In 2011, before Trump, Orban and Brexit, the former International Labour Organization economist Guy Standing wrote a book in which he warned of the rise of a growing class “prone to listen to ugly voices.” Moreover, those strident voices could well erect an influential political platform. Standing argued that the neo-liberal project had, like Dr. Frankenstein, contrived an “incipient political monster” and that urgent action was needed before that creature came to life.
A co-founder of the Basic Income Earth Network, the energetic Englishman called that book The Precariat: The New Dangerous Class. His 2017 book offers an incisive, well-informed – and sometimes impassioned -- probe of basic income. For Standing, basic income is at once a policy and an urgent social movement, an essential part of the urgent action required to stem the tides of right wing populism.Read more
Canada: Report “Signposts to Success” shows how beneficial the cancelled Ontario basic income experiment was
Basic Income Earth Network
The reading of results from basic income type of experiments is, apparently, dependent on who is reading them. The Ontario present government officials did not think, for instance, that there were particular advantages or benefits from pursuing with the Ontario basic income experiment.
The particulars of the Ontario (basic income) pilot cancellation have been extensively reported on (some examples below), so much so that a new report was published with some evidence of the benefits experienced by more than 400 participants, according to their responses.Read more
A bill under consideration at the Massachusetts Statehouse is aimed at testing the idea of a universal basic income.
The long-shot bill would create a pilot program that would include 100 residents in each of three economically diverse cities or towns. At least one of the communities would be located in a rural part of the state.Read more
Andre Picard - Globe and Mail
“Millions of Canadians have to choose between paying for groceries or their prescription medications,” Hassan Yussuf, president of the Canadian Labour Congress, wrote in a recent commentary.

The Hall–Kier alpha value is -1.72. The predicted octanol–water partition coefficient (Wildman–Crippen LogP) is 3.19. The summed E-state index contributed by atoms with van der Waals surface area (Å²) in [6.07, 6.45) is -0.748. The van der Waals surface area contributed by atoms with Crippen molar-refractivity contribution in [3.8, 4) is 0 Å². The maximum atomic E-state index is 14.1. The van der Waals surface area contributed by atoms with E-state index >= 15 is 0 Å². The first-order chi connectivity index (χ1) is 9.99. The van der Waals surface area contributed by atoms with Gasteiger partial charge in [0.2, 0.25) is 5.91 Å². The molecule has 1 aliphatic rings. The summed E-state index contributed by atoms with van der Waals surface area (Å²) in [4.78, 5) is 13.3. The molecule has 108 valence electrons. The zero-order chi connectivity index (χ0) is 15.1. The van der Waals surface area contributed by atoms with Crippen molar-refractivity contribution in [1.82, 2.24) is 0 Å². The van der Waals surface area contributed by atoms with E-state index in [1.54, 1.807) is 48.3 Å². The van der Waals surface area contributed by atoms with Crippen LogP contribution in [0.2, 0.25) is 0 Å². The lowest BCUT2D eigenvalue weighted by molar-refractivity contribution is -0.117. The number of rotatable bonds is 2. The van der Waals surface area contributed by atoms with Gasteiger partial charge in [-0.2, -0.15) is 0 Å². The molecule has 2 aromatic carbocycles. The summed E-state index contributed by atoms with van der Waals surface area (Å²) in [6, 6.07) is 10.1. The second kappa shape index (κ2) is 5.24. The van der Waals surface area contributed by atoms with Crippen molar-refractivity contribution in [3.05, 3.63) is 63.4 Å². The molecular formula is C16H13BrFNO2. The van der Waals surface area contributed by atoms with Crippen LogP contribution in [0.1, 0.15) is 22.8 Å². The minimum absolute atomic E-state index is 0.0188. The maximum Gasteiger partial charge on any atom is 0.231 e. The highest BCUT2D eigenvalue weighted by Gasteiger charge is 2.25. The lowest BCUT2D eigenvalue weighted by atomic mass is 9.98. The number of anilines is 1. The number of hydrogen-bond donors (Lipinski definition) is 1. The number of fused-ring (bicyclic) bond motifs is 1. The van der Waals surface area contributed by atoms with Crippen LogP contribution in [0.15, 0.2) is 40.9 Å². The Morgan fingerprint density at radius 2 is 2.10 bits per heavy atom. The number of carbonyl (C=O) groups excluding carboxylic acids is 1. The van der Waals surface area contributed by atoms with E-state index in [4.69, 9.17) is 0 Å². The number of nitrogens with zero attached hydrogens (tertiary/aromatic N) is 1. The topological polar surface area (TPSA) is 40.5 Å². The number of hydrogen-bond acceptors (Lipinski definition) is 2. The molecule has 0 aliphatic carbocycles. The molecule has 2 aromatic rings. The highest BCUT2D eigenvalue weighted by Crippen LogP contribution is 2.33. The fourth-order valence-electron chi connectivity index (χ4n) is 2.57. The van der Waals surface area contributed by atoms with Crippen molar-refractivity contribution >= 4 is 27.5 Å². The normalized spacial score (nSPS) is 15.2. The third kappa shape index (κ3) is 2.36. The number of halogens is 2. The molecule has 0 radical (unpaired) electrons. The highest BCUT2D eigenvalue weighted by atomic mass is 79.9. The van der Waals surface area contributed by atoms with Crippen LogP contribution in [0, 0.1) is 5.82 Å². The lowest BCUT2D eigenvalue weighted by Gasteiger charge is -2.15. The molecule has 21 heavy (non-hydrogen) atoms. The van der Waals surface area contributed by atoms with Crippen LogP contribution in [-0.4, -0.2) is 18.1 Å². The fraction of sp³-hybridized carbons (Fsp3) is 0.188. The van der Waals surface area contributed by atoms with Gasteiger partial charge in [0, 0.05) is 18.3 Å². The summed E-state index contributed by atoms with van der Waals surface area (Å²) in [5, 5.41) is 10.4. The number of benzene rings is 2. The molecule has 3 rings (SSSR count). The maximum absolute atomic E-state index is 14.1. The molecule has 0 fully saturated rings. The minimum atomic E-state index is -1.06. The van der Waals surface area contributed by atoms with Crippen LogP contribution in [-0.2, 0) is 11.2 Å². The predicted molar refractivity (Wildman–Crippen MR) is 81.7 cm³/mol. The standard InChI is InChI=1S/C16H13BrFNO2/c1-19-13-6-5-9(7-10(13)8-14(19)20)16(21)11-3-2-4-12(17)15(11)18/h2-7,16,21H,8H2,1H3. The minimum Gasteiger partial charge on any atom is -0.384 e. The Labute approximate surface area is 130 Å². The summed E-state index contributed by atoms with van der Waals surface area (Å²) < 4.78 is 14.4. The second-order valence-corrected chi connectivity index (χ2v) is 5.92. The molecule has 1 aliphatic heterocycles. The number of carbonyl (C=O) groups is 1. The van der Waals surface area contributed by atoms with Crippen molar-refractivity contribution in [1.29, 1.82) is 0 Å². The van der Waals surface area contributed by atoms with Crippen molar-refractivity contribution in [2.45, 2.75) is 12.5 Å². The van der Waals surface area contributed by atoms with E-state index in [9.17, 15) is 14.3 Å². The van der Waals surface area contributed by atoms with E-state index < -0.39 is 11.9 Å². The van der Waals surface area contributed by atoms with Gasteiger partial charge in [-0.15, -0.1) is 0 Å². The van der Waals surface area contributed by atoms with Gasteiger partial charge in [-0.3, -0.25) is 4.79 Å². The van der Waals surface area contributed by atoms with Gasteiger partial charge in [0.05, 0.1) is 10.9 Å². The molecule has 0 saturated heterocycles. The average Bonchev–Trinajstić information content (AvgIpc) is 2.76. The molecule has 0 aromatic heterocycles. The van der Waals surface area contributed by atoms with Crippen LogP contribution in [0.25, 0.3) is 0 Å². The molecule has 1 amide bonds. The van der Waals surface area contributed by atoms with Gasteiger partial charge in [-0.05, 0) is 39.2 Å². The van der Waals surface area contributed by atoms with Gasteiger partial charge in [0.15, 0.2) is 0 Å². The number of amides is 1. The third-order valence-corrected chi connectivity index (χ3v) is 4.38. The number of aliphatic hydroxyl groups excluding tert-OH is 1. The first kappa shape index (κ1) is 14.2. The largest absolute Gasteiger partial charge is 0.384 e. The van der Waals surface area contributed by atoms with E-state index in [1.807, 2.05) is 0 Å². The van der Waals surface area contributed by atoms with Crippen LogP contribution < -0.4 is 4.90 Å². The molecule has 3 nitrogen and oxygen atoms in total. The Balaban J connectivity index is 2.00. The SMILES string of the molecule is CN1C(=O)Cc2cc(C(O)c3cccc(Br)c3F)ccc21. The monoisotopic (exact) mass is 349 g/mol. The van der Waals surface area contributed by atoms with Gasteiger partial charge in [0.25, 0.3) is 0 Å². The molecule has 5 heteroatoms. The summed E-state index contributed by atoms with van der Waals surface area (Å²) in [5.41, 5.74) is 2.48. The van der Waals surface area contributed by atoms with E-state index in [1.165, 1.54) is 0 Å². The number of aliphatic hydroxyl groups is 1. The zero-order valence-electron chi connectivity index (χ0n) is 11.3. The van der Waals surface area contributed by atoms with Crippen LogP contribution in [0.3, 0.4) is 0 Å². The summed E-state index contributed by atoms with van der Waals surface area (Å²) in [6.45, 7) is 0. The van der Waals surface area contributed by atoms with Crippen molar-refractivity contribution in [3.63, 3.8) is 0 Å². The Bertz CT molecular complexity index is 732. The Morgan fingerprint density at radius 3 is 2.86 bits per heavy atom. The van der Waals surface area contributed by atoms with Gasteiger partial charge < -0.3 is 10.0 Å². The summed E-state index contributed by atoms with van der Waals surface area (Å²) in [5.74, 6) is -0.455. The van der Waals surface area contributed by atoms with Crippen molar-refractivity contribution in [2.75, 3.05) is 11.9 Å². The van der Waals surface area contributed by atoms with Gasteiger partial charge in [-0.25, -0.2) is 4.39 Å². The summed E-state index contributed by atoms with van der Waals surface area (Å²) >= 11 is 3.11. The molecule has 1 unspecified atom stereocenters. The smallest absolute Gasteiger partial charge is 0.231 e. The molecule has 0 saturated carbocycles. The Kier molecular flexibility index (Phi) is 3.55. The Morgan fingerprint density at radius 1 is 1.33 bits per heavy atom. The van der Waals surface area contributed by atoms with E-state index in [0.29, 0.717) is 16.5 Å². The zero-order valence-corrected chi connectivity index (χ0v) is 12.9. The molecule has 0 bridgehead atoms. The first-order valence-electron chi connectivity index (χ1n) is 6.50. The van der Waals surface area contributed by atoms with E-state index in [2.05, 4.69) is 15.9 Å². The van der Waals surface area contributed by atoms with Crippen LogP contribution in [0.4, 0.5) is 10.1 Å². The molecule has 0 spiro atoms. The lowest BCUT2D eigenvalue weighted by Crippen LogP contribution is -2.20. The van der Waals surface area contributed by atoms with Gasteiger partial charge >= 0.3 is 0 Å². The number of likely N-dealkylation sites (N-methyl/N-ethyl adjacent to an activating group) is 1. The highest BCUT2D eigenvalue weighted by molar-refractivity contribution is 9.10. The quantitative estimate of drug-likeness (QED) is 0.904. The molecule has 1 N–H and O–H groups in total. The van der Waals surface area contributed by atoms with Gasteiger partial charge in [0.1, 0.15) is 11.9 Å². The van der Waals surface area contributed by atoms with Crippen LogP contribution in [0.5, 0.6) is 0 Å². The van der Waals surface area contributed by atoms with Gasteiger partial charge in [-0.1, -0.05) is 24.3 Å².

That is one of the most frequently cited reasons for national pharmacare by proponents of a sweeping domestic plan.
First of all, that claim is questionable. It is based on polling data that show 23 per cent of those surveyed said they had experienced difficulty paying for prescriptions. Another study found that 731,000 Canadians borrowed money to pay for their prescription drugs, and some were cutting back on necessities as a result.Read more
Globe and Mail
Annie Lowrey is a contributing editor for The Atlantic and author of Give People Money: How a Universal Basic Income Would End Poverty, Revolutionize Work, and Remake the World.
Last year, Ontario started distributing cash to thousands of lower-income adults, no strings attached. The recipients did not need to meet any conditions, save for not earning much and having lived in one of five target areas, including Hamilton, Brantford and Thunder Bay, for more than a year. They were free to use the money the government was sending them however they saw fit, whether spending it on groceries and other necessities, saving it for retirement or a degree, or frittering it away. “Our goal is clear,” said Kathleen Wynne, Ontario’s then-premier, kicking offthe effort. “We want to find out whether a basic income makes a positive difference in people’s lives.”Read more
World Economic Forum
Consider for a moment that from this day forward, on the first day of every month, around $1,000 is deposited into your bank account – because you are a citizen. This income is independent of every other source of income and guarantees you a monthly starting salary above the poverty line for the rest of your life.
What do you do? Possibly of more importance, what don’t you do? How does this firm foundation of economic security and positive freedom affect your present and future decisions, from the work you choose to the relationships you maintain, to the risks you take?